Fresh off the introduction of a new arc accompanied by an injection of new faces to the mix, the eighth volume of Soul Eater follows up with a little ground work for future events that see one enemy returning and Crona’s budding friendship with the Meister’s at the DWMA. But even with Atsushi Ohkubo’s focus on progressing the story, he still finds time to slap together bizarre characters, slap stick humor, and shonen-style fights.
Where Soul Eater’s plot is thinner than a matchstick, its true strength lies in its ingenuity with colorful characters that inventive battles. Visuals are where the series excels, whipping up grotesqueries like Fisher King, and Medusa’s deceptively cute new body to keep reader’s attention from straying too far. And that’s not even scratching the surface of some of the faces that have stumbled through this series. But for every Fisher King, there is a Death the Kid to smack them down in style.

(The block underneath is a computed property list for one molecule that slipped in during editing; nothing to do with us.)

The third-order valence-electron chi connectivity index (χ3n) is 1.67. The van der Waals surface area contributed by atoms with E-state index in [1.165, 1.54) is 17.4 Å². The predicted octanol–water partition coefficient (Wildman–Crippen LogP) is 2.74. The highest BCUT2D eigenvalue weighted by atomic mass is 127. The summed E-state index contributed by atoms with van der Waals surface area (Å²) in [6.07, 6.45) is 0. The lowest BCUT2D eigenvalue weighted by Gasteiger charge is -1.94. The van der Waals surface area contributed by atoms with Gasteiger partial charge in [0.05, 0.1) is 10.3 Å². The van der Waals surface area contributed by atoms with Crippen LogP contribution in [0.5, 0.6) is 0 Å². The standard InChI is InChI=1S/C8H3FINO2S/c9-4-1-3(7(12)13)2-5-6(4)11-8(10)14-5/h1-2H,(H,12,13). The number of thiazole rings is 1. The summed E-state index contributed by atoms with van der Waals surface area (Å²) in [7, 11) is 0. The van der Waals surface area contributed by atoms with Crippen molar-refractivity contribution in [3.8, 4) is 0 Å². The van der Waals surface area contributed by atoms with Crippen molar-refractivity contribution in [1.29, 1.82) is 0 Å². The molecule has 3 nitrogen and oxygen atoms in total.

But the clash between meisters and monsters isn’t the only point of interest here. With the advance made toward incorporating Crona into the main cast, Medusa’s sudden resurrection begins an internal struggle that proves compelling even in its tease at the tail end of the volume. But Crona isn’t the only character struggling with inner doubts, as Kid uncovers a foreboding secret that will no doubt have lasting implications heading into future volumes.
Volume 8 offers a bit more exposition than one would expect from the series. After the showdown with Medusa and the Kishin, it’s only natural that the series would take some time to set the stage for future events. Medusa’s temptation of Crona, Arachne’s growth in power, and Kid’s questioning of his father’s authority are all twists that will fester in the minds of readers until the next volume comes around. In the wrong hands, Soul Eater might have proven to be an unwieldly jumble, but Ohkubo’s enthusiasm for shonen works with a dark edge make this a guilty pleasure that no one should feel guilty reading.